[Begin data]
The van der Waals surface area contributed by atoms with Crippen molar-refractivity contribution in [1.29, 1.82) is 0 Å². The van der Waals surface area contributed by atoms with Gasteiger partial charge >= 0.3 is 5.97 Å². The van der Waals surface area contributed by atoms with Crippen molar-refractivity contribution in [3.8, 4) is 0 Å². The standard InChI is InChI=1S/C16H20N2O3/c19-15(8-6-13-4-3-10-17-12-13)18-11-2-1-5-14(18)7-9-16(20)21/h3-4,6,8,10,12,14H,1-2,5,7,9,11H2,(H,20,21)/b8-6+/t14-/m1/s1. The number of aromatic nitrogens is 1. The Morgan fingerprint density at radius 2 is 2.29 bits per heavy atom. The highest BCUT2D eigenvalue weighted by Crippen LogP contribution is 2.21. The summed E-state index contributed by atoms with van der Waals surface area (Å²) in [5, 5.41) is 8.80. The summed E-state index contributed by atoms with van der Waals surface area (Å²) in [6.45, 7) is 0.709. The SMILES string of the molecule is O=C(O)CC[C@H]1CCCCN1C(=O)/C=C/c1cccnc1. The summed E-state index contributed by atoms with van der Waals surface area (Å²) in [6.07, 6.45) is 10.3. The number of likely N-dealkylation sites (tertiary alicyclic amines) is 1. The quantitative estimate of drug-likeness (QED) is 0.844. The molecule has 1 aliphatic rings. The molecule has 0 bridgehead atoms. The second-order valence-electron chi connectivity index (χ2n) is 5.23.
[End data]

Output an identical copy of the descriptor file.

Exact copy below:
The van der Waals surface area contributed by atoms with Crippen molar-refractivity contribution in [1.29, 1.82) is 0 Å². The van der Waals surface area contributed by atoms with Gasteiger partial charge >= 0.3 is 5.97 Å². The van der Waals surface area contributed by atoms with Crippen molar-refractivity contribution in [3.8, 4) is 0 Å². The standard InChI is InChI=1S/C16H20N2O3/c19-15(8-6-13-4-3-10-17-12-13)18-11-2-1-5-14(18)7-9-16(20)21/h3-4,6,8,10,12,14H,1-2,5,7,9,11H2,(H,20,21)/b8-6+/t14-/m1/s1. The number of aromatic nitrogens is 1. The Morgan fingerprint density at radius 2 is 2.29 bits per heavy atom. The highest BCUT2D eigenvalue weighted by Crippen LogP contribution is 2.21. The summed E-state index contributed by atoms with van der Waals surface area (Å²) in [5, 5.41) is 8.80. The summed E-state index contributed by atoms with van der Waals surface area (Å²) in [6.45, 7) is 0.709. The SMILES string of the molecule is O=C(O)CC[C@H]1CCCCN1C(=O)/C=C/c1cccnc1. The summed E-state index contributed by atoms with van der Waals surface area (Å²) in [6.07, 6.45) is 10.3. The number of likely N-dealkylation sites (tertiary alicyclic amines) is 1. The quantitative estimate of drug-likeness (QED) is 0.844. The molecule has 1 aliphatic rings. The molecule has 0 bridgehead atoms. The second-order valence-electron chi connectivity index (χ2n) is 5.23.